SANTIAGO, Chile – Lawmakers from Chile and Argentina met in Antarctica Thursday, preparing to speak with a common voice against Britain's claim to oil and gas in the southernmost seas.
Chile, Argentina and Britain all claim rights over the same slices of the southernmost continent. This is important for more than the few scientists who live and work in Antarctica, since under a U.N. treaty, coastal countries can control hundreds of miles of continental shelf off their soveriegn territories.
Claims involving Antarctica were tabled for 50 years under a 1959 treaty protecting the icy continent's fragile environment. But the offshore rights have become much more important recently given the global race to secure future energy sources. With the undersea resources in mind, 11 countries have made claims over parts of Antarctica.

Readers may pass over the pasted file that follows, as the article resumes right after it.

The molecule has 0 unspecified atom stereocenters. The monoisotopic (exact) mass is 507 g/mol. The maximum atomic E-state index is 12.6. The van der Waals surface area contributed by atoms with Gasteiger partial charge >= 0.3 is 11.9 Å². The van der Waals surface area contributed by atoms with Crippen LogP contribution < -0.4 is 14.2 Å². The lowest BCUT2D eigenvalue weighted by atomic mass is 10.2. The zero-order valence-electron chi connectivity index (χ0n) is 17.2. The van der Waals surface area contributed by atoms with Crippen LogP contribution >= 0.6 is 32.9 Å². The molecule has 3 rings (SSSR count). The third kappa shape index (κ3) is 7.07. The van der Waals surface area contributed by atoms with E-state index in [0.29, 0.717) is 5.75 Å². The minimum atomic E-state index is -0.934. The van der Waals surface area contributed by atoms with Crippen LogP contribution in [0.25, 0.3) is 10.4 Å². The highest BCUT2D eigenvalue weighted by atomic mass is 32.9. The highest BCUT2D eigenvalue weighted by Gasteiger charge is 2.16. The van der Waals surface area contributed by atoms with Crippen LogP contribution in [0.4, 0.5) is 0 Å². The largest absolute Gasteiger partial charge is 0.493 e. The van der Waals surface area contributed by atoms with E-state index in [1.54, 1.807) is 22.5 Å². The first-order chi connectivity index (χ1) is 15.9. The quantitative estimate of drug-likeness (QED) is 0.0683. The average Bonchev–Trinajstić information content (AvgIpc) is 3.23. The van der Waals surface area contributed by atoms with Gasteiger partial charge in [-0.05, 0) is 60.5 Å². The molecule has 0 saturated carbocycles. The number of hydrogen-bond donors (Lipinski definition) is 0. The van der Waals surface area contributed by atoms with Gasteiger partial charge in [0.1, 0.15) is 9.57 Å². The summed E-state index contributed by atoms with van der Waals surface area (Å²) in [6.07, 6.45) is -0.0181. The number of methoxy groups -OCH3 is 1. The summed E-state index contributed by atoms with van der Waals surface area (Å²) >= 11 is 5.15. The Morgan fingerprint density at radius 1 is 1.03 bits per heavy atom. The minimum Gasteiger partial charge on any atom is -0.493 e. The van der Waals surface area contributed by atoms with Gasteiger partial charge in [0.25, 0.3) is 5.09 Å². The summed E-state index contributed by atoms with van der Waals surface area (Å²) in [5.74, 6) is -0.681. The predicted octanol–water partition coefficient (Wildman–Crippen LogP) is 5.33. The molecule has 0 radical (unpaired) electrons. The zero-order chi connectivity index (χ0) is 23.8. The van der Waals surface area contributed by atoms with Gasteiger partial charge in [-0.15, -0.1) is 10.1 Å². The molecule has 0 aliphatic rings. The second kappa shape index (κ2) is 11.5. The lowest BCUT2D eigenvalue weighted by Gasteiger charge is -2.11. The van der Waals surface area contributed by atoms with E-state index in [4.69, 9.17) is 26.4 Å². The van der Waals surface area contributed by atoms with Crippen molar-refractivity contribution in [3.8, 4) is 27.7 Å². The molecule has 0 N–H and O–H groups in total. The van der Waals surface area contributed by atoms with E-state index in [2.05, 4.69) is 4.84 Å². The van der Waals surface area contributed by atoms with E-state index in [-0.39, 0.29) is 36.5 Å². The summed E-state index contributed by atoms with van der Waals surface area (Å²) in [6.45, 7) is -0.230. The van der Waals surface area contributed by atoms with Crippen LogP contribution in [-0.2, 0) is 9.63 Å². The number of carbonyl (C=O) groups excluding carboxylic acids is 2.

The UN's Convention of the Law of the Sea would expand each coastal nation's sovereignty over its continental shelf from 230 miles to 380 miles off shore. But the claims must first be approved by the UN Commission on the Limits of the Continental Shelf, which faces a May deadline to announce its decisions.
Other nations asserting claims over the seas around Antarctica include Russia, Brazil, Australia, Ireland, New Zealand, France, Spain and Norway.
But the claims of Argentina, Chile and Britain are particularly difficult to sort out, since the British application to extend the boundaries of the British Antarctic Territory it first claimed in 1908 overlaps with similar claims by Argentina and Chile.
The lawmakers arrived Thursday at Chile's research station, and will meet again Friday at Argentina's base, with plans to issue a joint statement.